My dear Theo,
This time I’m writing to you from the very back of beyond in Drenthe, where I arrived after an endless trip through the heath on the barge.1
I see no way of describing the countryside to you as it should be done, because words fail me. But imagine the banks of the canal as miles and miles of Michel
s or T. Rousseau
s, say, Van Goyen
s or P. de Koninck
Flat planes or strips differing in colour, which grow narrower and narrower as they approach the horizon. Accentuated here and there by a sod hut or small farm or a few scrawny birches, poplars, oaks. Stacks of peat everywhere, and always barges sailing past with peat or bulrushes from the marshes. Here and there thin cows of a delicate colour, often sheep — pigs. The figures that now and then appear on the plain usually have great character, sometimes they’re really charming. I drew, among others, a woman in the barge with crepe around her cap brooches because she was in mourning,3
and later a mother with a small child — this one had a purple scarf around her head.4
There are a lot of Ostade
among them, physiognomies that remind one of pigs or crows,6
but every so often there’s a little figure that’s like a lily among the thorns.7
In short, I’m very pleased about this trip, for I’m full of what I’ve seen. The heath was extraordinarily beautiful this evening. There’s a Daubigny
in one of the Albums Boetzel that expresses that effect precisely.8
The sky was an inexpressibly delicate lilac white — not fleecy clouds, because they were more joined together and covered the whole sky, but tufts in tints more or less of lilac — grey — white — a single small rent through which the blue gleamed. Then on the horizon a sparkling red streak — beneath it the surprisingly dark expanse of brown heath, and a multitude of low roofs of small huts standing out against the glowing red streak.
In the evening this heath often has effects that the English would describe as weird
. The spiky silhouettes of Don Quixote-like mills9
or strange hulks of drawbridges are profiled against the teeming evening sky. In the evening a village like that is sometimes really snug, with the light from the little windows reflected in the water or in mud and puddles.
Before I left Hoogeveen I painted a few more studies there, among them a large farmhouse with a mossy roof.10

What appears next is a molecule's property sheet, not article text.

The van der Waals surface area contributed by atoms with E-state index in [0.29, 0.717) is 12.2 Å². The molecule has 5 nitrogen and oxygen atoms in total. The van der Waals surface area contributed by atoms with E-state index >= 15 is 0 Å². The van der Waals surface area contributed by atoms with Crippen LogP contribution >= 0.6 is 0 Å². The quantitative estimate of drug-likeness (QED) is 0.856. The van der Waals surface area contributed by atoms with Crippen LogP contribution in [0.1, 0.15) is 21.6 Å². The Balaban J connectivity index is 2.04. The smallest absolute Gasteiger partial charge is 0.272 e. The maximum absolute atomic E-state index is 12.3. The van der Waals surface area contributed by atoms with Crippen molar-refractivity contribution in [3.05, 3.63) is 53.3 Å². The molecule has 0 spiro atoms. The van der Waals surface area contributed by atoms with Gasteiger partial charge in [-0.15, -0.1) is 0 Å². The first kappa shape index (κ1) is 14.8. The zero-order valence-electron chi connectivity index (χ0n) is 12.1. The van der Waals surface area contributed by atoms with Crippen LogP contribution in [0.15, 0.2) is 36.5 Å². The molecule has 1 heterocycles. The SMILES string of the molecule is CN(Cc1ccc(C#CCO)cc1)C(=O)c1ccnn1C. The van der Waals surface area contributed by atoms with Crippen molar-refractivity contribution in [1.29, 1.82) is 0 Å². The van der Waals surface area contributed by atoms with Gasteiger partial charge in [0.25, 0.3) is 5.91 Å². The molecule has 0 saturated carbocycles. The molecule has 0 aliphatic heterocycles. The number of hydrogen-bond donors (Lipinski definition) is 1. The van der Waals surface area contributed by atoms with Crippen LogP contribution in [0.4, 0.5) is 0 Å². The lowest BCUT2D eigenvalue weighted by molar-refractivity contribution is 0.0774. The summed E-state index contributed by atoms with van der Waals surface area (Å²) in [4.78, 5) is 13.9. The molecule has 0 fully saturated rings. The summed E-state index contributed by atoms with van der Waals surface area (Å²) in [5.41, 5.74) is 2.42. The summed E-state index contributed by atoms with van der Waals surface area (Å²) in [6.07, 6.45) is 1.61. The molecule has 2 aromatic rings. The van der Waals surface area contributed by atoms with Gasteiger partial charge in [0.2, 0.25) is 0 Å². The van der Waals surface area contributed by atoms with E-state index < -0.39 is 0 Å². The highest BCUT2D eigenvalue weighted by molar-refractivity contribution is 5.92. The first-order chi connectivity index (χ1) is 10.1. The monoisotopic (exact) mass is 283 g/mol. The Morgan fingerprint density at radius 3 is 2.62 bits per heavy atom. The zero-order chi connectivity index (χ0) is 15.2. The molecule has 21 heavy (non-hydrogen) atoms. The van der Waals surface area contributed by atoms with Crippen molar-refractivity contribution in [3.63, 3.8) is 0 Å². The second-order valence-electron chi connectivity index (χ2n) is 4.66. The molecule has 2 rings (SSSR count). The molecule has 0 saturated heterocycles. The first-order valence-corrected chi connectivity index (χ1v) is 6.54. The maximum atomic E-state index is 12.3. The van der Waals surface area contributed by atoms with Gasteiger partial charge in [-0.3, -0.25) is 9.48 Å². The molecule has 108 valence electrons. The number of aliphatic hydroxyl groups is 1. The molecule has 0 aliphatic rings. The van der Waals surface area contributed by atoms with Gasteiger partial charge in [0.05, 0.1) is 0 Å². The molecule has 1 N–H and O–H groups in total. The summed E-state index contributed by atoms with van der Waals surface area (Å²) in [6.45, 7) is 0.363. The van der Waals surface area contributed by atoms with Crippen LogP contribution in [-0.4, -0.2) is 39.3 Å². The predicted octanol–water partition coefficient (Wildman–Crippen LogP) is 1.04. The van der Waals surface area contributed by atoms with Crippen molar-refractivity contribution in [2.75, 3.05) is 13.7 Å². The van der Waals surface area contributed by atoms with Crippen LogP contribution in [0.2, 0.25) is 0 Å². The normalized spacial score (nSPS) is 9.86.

For I’d had paint sent from Furnée
’s, because I thought the same about it as you say in your letter, that by making sure I become absorbed in the work and lose myself in it so to speak, my mood would change, and indeed it’s already a good deal better.
But at times — like those moments when you think about going to America11
- I think about going to the East as a volunteer.12
But they’re those wretched, sombre moments when things overwhelm one, and I would wish that you might see the silent heath that I see through the window here, because such a thing soothes one and inspires more faith, resignation, calm work.
I drew several studies in the barge, but I’m staying here to paint. I’m close to Zweeloo
here, where Liebermann
, among others, has been,13
and besides there’s an area here where there are large, very old sod huts where there isn’t even a partition between the barn and the living room. My plan for these first days is to visit that region.14
But what tranquillity, what breadth, what calm there is in nature here, one doesn’t feel it until one has miles and miles of Michels
between oneself and the everyday.
I can’t give you a definite address at the moment15
because I don’t know exactly where I’ll be for the next few days, but I’ll be in
HOOGEVEEN on 12 October
, and if you send your letter at the usual time to the same address
I’ll find it there in Hoogeveen on the twelfth. The place where I am now is Nieuw-Amsterdam.16
I received a postal order for 10 guilders from Pa
which with what I got from you means that I can now do some painting. I’m thinking of returning to this inn where I am now for a long stay if I can reach the area with the large old sod huts easily from here, since I would have better light and space here. For as to that painting by that Englishman with the thin cat and the little coffin, although the idea first came to him in that dark room,18
he would have found it very difficult to paint in that same place, at least one usually works too light if one sits in a room that’s too dark, so that when one brings it into the light one sees that all the shadows are too weak. I experienced this only recently, when I painted an open door and the view through into the little garden from inside the barn.19
Well, I just wanted to tell you that I’ll also be able to overcome this drawback, because I could get a room here with good light and where a stove can stand in the winter. Now, old chap, if you think no more about America, and I no more about Harderwijk,20
then I hope things will work themselves out. I admit that your explanation of C.M.
’s silence might be the case, but sometimes nonchalance can also be deliberate.
You’ll find a few croquis on the back.21
I write in haste, or rather it’s already late.
How I wish that we could walk together here and — paint together. I believe that the countryside would win you over and convince you. Adieu, I hope that you’re well and will have a bit of good fortune. I thought about you again and again on this trip. With a handshake.